Federal Rule Change Will Harm Eagles, Charges Local Conservation Group
Contact: Kelly Fuller, firstname.lastname@example.org
(San Diego, December 6, 2013) Today the U.S. Fish and Wildlife Service (FWS) released its final decision to weaken a key rule that protects Bald and Golden Eagles, in order to more quickly develop renewable energy.
The Protect Our Communities Foundation (POC) opposes this rule change because it would harm eagles, has not been adequately studied, and violates federal law. Two wind projects in San Diego and Imperial counties are known to be potentially affected by the change.
“Eagles symbolize America’s national heritage and deserve more protection, not less. This rule change will make it harder to protect the remaining eagles that San Diegans love,” said Donna Tisdale, POC’s Secretary.
“If you increase the length of eagle take permits from five years to 30 years, common sense says there are going to be some effects on eagles. But the federal government didn’t study the impacts of this rule change even though the National Environmental Policy Act requires it. Instead, the feds have decided to break the law and use eagles as lab rats.” said Kelly Fuller, consultant to The Protect Our Communities Foundation. Fuller was formerly the Wind Campaign Coordinator at American Bird Conservancy in Washington, D.C.
“According to the FWS’s own Eagle Conservation Plan Guidance, there are no proven measures that will reduce the numbers of eagles killed once the wind turbines are installed,” she added. “This rule change is a disaster.”
Before the rule change, FWS offered programmatic eagle take permits that would allow companies to kill specified numbers of eagles at their facilities for up to five years, as long as those deaths were unintentional and measures were taken to reduce and offset the deaths. The rule change allows permits to last for up to 30 years. When FWS first made these permits available in 2009, it said that permits would be limited to five years or less because longer permits could be incompatible with the preservation of eagles.
Under the old system, the permits could be renewed after five years unless there was reason to not to renew them. The rule change abandons the every-five-years-renewal process in favor of longer permits, thus removing the public’s opportunity to help protect eagles by commenting at the time of permit renewal.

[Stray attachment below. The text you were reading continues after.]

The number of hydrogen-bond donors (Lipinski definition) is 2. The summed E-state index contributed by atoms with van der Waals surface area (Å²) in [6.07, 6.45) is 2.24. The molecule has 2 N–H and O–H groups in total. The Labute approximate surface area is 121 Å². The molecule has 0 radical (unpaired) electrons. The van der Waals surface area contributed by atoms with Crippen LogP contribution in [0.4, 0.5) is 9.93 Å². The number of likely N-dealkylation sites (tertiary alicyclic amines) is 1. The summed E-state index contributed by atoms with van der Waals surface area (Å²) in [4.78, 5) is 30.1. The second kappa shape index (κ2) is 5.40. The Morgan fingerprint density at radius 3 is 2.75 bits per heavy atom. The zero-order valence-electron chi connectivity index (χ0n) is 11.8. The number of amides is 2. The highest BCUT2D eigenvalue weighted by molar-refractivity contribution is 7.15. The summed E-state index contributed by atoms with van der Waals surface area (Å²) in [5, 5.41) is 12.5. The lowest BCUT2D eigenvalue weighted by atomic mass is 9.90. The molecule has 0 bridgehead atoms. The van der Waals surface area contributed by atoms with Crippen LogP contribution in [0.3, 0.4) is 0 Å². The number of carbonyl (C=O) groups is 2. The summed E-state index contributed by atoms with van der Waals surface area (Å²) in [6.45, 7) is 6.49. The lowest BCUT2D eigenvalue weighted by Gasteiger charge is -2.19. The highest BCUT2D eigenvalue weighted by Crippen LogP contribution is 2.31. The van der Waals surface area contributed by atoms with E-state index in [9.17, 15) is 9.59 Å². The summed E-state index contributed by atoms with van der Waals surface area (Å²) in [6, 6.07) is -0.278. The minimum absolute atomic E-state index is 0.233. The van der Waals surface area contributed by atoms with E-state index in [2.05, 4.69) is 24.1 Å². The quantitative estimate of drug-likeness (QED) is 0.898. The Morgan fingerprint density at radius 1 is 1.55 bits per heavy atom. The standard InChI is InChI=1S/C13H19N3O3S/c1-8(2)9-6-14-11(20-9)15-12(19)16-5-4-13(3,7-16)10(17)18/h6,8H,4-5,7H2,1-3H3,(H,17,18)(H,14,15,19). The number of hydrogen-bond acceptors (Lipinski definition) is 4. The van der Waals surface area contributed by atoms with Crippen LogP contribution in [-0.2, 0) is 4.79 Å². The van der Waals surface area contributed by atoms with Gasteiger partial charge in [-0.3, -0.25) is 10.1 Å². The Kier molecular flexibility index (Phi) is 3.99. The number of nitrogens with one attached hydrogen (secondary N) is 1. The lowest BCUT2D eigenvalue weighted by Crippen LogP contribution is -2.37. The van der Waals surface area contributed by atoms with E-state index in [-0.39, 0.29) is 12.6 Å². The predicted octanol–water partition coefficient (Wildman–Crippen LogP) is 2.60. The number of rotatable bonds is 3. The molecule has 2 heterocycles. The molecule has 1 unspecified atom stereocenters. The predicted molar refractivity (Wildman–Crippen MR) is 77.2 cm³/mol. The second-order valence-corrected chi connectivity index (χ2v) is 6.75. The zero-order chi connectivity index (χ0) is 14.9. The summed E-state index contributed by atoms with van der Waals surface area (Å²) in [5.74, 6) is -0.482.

POC sent comments to FWS opposing 30-year eagle take permits in July 2012. More than 120 other groups also wrote to FWS criticizing the rule change, including the National Park Service, major conservation groups, and tribal organizations.
In San Diego and Imperial Counties, this rule change could affect the proposed Tule Wind Project and existing Ocotillo Express Wind Energy Facility:
“This rule change isn’t needed because we don’t have to choose between protecting eagles and developing clean energy. We can do both. There are clean energy alternatives that are less harmful to eagles, such as rooftop solar and energy efficiency,” said Bill Powers, an energy expert who is a member of the POC Board of Directors.
Eagle Conservation Plan for the Ocotillo Express wind project. See page 41 for discussion of what happens if eagles are killed.
2009 Eagle Take Permit Rule (see page 46856 for statement limiting eagle take permits to five years).
The mission of The Protect Our Communities Foundation is to protect rural communities and natural resources in southern California and northern Baja California from unnecessary and harmful large-scale and industrial energy projects, and to advance smart energy solutions.
A new article from Bloomberg News explains an unexpected benefit of roofstop solar. Many of the modern systems provide their customers with information about how they use electricity — information the customers often can’t get from their utility company. Some customers use this information to monitor their electricity use and turn off appliances such as pool heaters and air conditioning when they are not needed. From the article:
The Protect Our Communities Foundation strongly supports rooftop solar and increased use of energy efficiency.